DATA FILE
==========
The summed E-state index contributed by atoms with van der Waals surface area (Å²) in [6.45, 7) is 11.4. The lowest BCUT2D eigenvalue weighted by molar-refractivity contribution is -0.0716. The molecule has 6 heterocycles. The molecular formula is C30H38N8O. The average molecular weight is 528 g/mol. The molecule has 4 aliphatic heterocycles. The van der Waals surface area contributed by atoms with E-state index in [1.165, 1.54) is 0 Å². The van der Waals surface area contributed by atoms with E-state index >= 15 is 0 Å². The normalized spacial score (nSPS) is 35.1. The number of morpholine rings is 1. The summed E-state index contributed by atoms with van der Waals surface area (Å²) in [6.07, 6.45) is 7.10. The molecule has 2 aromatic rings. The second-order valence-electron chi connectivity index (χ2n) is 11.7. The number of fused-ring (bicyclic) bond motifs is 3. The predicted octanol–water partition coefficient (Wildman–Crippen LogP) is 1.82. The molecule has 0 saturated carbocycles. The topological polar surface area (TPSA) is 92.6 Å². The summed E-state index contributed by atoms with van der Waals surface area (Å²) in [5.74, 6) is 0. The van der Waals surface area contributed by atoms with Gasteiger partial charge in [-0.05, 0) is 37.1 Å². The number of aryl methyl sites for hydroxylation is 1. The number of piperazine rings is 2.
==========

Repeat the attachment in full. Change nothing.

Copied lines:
The summed E-state index contributed by atoms with van der Waals surface area (Å²) in [6.45, 7) is 11.4. The lowest BCUT2D eigenvalue weighted by molar-refractivity contribution is -0.0716. The molecule has 6 heterocycles. The molecular formula is C30H38N8O. The average molecular weight is 528 g/mol. The molecule has 4 aliphatic heterocycles. The van der Waals surface area contributed by atoms with E-state index in [1.165, 1.54) is 0 Å². The van der Waals surface area contributed by atoms with E-state index >= 15 is 0 Å². The normalized spacial score (nSPS) is 35.1. The number of morpholine rings is 1. The summed E-state index contributed by atoms with van der Waals surface area (Å²) in [6.07, 6.45) is 7.10. The molecule has 2 aromatic rings. The second-order valence-electron chi connectivity index (χ2n) is 11.7. The number of fused-ring (bicyclic) bond motifs is 3. The predicted octanol–water partition coefficient (Wildman–Crippen LogP) is 1.82. The molecule has 0 saturated carbocycles. The topological polar surface area (TPSA) is 92.6 Å². The summed E-state index contributed by atoms with van der Waals surface area (Å²) in [5.74, 6) is 0. The van der Waals surface area contributed by atoms with Gasteiger partial charge in [-0.05, 0) is 37.1 Å². The number of aryl methyl sites for hydroxylation is 1. The number of piperazine rings is 2.